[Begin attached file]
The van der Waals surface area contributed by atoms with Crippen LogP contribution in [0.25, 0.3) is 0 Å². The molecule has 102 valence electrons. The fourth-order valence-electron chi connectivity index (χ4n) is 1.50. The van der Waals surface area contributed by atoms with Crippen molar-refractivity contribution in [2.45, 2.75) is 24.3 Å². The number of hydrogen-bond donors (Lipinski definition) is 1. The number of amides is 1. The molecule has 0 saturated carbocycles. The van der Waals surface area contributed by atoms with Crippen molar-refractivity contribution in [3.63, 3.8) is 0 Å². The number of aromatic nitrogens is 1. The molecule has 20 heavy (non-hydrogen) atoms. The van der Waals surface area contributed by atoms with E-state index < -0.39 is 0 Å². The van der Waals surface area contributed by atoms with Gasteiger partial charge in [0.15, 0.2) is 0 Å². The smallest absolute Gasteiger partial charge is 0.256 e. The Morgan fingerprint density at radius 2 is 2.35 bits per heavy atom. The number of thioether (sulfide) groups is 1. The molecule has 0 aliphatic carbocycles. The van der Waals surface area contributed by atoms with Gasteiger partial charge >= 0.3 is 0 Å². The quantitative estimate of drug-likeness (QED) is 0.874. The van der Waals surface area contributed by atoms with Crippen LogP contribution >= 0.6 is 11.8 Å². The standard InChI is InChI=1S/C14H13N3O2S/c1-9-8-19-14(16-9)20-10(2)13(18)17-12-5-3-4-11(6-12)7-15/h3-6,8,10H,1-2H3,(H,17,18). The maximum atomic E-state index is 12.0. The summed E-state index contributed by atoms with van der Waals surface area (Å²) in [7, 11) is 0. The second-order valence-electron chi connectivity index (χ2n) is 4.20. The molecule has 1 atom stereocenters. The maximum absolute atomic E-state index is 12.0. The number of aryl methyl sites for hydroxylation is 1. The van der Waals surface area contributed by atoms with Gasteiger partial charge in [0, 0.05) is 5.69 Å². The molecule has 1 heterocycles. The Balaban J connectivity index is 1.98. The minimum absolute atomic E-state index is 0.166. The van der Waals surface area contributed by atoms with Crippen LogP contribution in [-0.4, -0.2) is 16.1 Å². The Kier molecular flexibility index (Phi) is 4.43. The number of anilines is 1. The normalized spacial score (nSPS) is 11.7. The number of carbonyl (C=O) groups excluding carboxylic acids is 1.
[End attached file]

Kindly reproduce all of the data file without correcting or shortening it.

The van der Waals surface area contributed by atoms with Crippen LogP contribution in [0.25, 0.3) is 0 Å². The molecule has 102 valence electrons. The fourth-order valence-electron chi connectivity index (χ4n) is 1.50. The van der Waals surface area contributed by atoms with Crippen molar-refractivity contribution in [2.45, 2.75) is 24.3 Å². The number of hydrogen-bond donors (Lipinski definition) is 1. The number of amides is 1. The molecule has 0 saturated carbocycles. The van der Waals surface area contributed by atoms with Crippen molar-refractivity contribution in [3.63, 3.8) is 0 Å². The number of aromatic nitrogens is 1. The molecule has 20 heavy (non-hydrogen) atoms. The van der Waals surface area contributed by atoms with E-state index < -0.39 is 0 Å². The van der Waals surface area contributed by atoms with Gasteiger partial charge in [0.15, 0.2) is 0 Å². The smallest absolute Gasteiger partial charge is 0.256 e. The Morgan fingerprint density at radius 2 is 2.35 bits per heavy atom. The number of thioether (sulfide) groups is 1. The molecule has 0 aliphatic carbocycles. The van der Waals surface area contributed by atoms with Gasteiger partial charge >= 0.3 is 0 Å². The quantitative estimate of drug-likeness (QED) is 0.874. The van der Waals surface area contributed by atoms with Crippen LogP contribution >= 0.6 is 11.8 Å². The standard InChI is InChI=1S/C14H13N3O2S/c1-9-8-19-14(16-9)20-10(2)13(18)17-12-5-3-4-11(6-12)7-15/h3-6,8,10H,1-2H3,(H,17,18). The maximum atomic E-state index is 12.0. The summed E-state index contributed by atoms with van der Waals surface area (Å²) in [7, 11) is 0. The second-order valence-electron chi connectivity index (χ2n) is 4.20. The molecule has 1 atom stereocenters. The maximum absolute atomic E-state index is 12.0. The number of aryl methyl sites for hydroxylation is 1. The van der Waals surface area contributed by atoms with Gasteiger partial charge in [0, 0.05) is 5.69 Å². The molecule has 1 heterocycles. The Balaban J connectivity index is 1.98. The minimum absolute atomic E-state index is 0.166. The van der Waals surface area contributed by atoms with Crippen LogP contribution in [-0.4, -0.2) is 16.1 Å². The Kier molecular flexibility index (Phi) is 4.43. The number of anilines is 1. The normalized spacial score (nSPS) is 11.7. The number of carbonyl (C=O) groups excluding carboxylic acids is 1.